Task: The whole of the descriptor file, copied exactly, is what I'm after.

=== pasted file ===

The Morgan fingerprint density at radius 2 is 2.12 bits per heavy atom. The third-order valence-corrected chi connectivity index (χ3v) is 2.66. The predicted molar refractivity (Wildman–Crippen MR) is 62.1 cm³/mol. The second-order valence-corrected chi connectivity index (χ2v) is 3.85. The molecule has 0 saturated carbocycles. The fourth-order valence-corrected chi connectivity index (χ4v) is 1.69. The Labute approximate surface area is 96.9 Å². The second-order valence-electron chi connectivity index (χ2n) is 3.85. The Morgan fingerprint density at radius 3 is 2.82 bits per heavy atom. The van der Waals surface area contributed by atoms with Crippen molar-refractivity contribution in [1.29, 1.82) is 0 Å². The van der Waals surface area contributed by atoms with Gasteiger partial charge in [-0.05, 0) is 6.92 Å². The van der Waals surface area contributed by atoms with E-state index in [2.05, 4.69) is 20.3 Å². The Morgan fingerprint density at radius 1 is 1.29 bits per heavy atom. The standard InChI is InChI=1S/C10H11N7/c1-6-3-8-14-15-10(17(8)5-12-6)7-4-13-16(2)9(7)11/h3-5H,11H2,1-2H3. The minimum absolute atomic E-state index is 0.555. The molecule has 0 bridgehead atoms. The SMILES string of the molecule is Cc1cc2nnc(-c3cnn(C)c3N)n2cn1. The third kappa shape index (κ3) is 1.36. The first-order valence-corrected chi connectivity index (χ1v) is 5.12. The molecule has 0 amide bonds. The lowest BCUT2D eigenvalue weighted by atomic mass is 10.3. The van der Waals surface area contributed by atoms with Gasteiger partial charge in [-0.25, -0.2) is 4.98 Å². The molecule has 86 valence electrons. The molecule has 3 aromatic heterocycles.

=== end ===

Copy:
The Morgan fingerprint density at radius 2 is 2.12 bits per heavy atom. The third-order valence-corrected chi connectivity index (χ3v) is 2.66. The predicted molar refractivity (Wildman–Crippen MR) is 62.1 cm³/mol. The second-order valence-corrected chi connectivity index (χ2v) is 3.85. The molecule has 0 saturated carbocycles. The fourth-order valence-corrected chi connectivity index (χ4v) is 1.69. The Labute approximate surface area is 96.9 Å². The second-order valence-electron chi connectivity index (χ2n) is 3.85. The Morgan fingerprint density at radius 3 is 2.82 bits per heavy atom. The van der Waals surface area contributed by atoms with Crippen molar-refractivity contribution in [1.29, 1.82) is 0 Å². The van der Waals surface area contributed by atoms with Gasteiger partial charge in [-0.05, 0) is 6.92 Å². The van der Waals surface area contributed by atoms with E-state index in [2.05, 4.69) is 20.3 Å². The Morgan fingerprint density at radius 1 is 1.29 bits per heavy atom. The standard InChI is InChI=1S/C10H11N7/c1-6-3-8-14-15-10(17(8)5-12-6)7-4-13-16(2)9(7)11/h3-5H,11H2,1-2H3. The minimum absolute atomic E-state index is 0.555. The molecule has 0 bridgehead atoms. The SMILES string of the molecule is Cc1cc2nnc(-c3cnn(C)c3N)n2cn1. The third kappa shape index (κ3) is 1.36. The first-order valence-corrected chi connectivity index (χ1v) is 5.12. The molecule has 0 amide bonds. The lowest BCUT2D eigenvalue weighted by atomic mass is 10.3. The van der Waals surface area contributed by atoms with Gasteiger partial charge in [-0.25, -0.2) is 4.98 Å². The molecule has 86 valence electrons. The molecule has 3 aromatic heterocycles.